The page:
In order to achieve success and sustainability in today’s dynamic environment, businesses must function on a high level of agility to cope with rapid changes in customer demand. In the software development industry, time needed to market the product and high expectations of the customer are the two driving forces that motivate an organization to work coherently across different functions.
What is DevOps and How it Works?
Development and Operation are two distinct entities within an organization. DevOps is not a set of tools or a methodology, but rather a concept that helps integrate the entire set of software development functions within the same cycle – from development to operation. It requires a higher level of coordination among various stakeholders, which includes Development, Quality Assurance, and Operations. Ultimately DevOps helps bring down the barriers to meeting the delivery timeline within a short time span. In DevOps, organizations work in a more agile manner in order to keep pace with frequently changing business requirements. There are usually four basic processes:
- Continuous Integration (CI): This is a ‘continuous’ process of combining source code from different sources (typically from developers or a team) into a single application and then running a set of automated test cases on the resulting application.
- Continuous Delivery (CD): In this ‘continuous’ process, we test the application in such a fashion as to be always ready to deliver into production. This is the extension of CI process, which involves enough testing and is production-ready.
- Continuous Testing: In this ‘continuous’ process we validate that the application is built according to the requirements or not, and that it functions and performs as it is meant to be.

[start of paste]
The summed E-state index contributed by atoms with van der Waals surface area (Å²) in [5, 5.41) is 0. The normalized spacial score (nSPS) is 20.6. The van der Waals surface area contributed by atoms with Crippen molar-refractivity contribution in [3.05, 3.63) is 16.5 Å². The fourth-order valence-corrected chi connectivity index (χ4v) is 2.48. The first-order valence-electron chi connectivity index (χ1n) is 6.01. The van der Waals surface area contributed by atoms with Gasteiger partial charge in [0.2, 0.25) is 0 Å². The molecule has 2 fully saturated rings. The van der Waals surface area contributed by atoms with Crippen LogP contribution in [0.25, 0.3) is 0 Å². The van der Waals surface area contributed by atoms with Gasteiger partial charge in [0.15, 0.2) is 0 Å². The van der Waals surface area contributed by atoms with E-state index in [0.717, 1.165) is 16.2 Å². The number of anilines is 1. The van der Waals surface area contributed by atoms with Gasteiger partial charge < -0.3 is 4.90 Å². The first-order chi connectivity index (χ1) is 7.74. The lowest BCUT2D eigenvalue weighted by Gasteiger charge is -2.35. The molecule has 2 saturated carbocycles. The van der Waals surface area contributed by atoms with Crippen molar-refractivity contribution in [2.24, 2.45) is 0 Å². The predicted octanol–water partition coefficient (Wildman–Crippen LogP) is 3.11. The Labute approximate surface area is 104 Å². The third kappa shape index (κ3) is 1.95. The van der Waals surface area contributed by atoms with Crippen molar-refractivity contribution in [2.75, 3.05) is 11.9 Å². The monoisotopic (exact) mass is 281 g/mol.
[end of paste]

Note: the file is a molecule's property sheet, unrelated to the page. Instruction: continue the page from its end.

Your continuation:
- Continuous Monitoring: In this ‘continuous’ process we monitor and ensure that the application is working as desired in the specified environment. There may be tools that monitor the application’s performance and issues. It may also require the team to collaborate with developers to build their own self-monitoring analytics system which is built in the application.
DevOps usually works in the following manner, using an approach that puts great emphasis on the automation of testing and deployment.
- Development team begins writing a code
- Preparing a QA environment
- Execute test cases
- Deployment in production environment
The Necessity of DevOps:
Most of you will be aware of the concept and have experience working with Agile. There is a narrow difference between Agile and DevOps, and those who are working or have worked with Agile, find it pretty easy to adjust to DevOps, often ending up adopting it. While you can successfully apply Agile principles on development and QA, on the operation side you will find a different picture. Therefore, DevOps comes into the scenario to rectify the gaps.
DevOps proposes a new term known as Continuous Development, in which the code is written and committed, then seamlessly deployed, tested and installed in a production environment, ready to work for the end-user. This entire process helps all the stakeholders to shift their efforts towards producing designs of a high standard, along with productive code in delivering a high-quality product, rather than worrying about building various processes related to development, QA, and operations. Bear in mind that every action involved in the chain will need to be automated for the DevOps to work properly, to drastically reduce the time needed before the product to goes live.
In agile we embrace constant change whereas in DevOps we embrace constant testing and delivery. We also embed the customer in the Agile team whereas in DevOps we embed operations in team.
In conclusion, DevOps can be referred to as an extension to the Agile concept.
Source link https://blog.testlodge.com/what-is-devops/